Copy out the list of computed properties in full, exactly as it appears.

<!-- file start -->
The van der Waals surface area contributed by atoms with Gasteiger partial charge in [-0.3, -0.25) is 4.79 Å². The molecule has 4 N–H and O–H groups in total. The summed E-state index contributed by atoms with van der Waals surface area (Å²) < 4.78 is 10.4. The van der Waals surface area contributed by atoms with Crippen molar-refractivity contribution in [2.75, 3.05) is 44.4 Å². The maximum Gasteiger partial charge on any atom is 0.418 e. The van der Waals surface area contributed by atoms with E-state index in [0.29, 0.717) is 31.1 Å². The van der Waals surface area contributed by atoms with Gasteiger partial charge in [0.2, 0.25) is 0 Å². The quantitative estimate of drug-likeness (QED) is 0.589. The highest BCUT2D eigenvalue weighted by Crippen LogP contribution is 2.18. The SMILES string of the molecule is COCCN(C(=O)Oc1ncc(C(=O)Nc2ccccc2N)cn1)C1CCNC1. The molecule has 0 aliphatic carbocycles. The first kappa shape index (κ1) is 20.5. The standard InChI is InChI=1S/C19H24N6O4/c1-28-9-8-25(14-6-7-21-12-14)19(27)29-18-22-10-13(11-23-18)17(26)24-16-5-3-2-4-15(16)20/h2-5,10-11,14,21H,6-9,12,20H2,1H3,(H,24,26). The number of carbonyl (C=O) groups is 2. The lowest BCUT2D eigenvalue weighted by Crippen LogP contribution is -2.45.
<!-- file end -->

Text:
The van der Waals surface area contributed by atoms with Gasteiger partial charge in [-0.3, -0.25) is 4.79 Å². The molecule has 4 N–H and O–H groups in total. The summed E-state index contributed by atoms with van der Waals surface area (Å²) < 4.78 is 10.4. The van der Waals surface area contributed by atoms with Crippen molar-refractivity contribution in [2.75, 3.05) is 44.4 Å². The maximum Gasteiger partial charge on any atom is 0.418 e. The van der Waals surface area contributed by atoms with E-state index in [0.29, 0.717) is 31.1 Å². The van der Waals surface area contributed by atoms with Gasteiger partial charge in [0.2, 0.25) is 0 Å². The quantitative estimate of drug-likeness (QED) is 0.589. The highest BCUT2D eigenvalue weighted by Crippen LogP contribution is 2.18. The SMILES string of the molecule is COCCN(C(=O)Oc1ncc(C(=O)Nc2ccccc2N)cn1)C1CCNC1. The molecule has 0 aliphatic carbocycles. The first kappa shape index (κ1) is 20.5. The standard InChI is InChI=1S/C19H24N6O4/c1-28-9-8-25(14-6-7-21-12-14)19(27)29-18-22-10-13(11-23-18)17(26)24-16-5-3-2-4-15(16)20/h2-5,10-11,14,21H,6-9,12,20H2,1H3,(H,24,26). The number of carbonyl (C=O) groups is 2. The lowest BCUT2D eigenvalue weighted by Crippen LogP contribution is -2.45.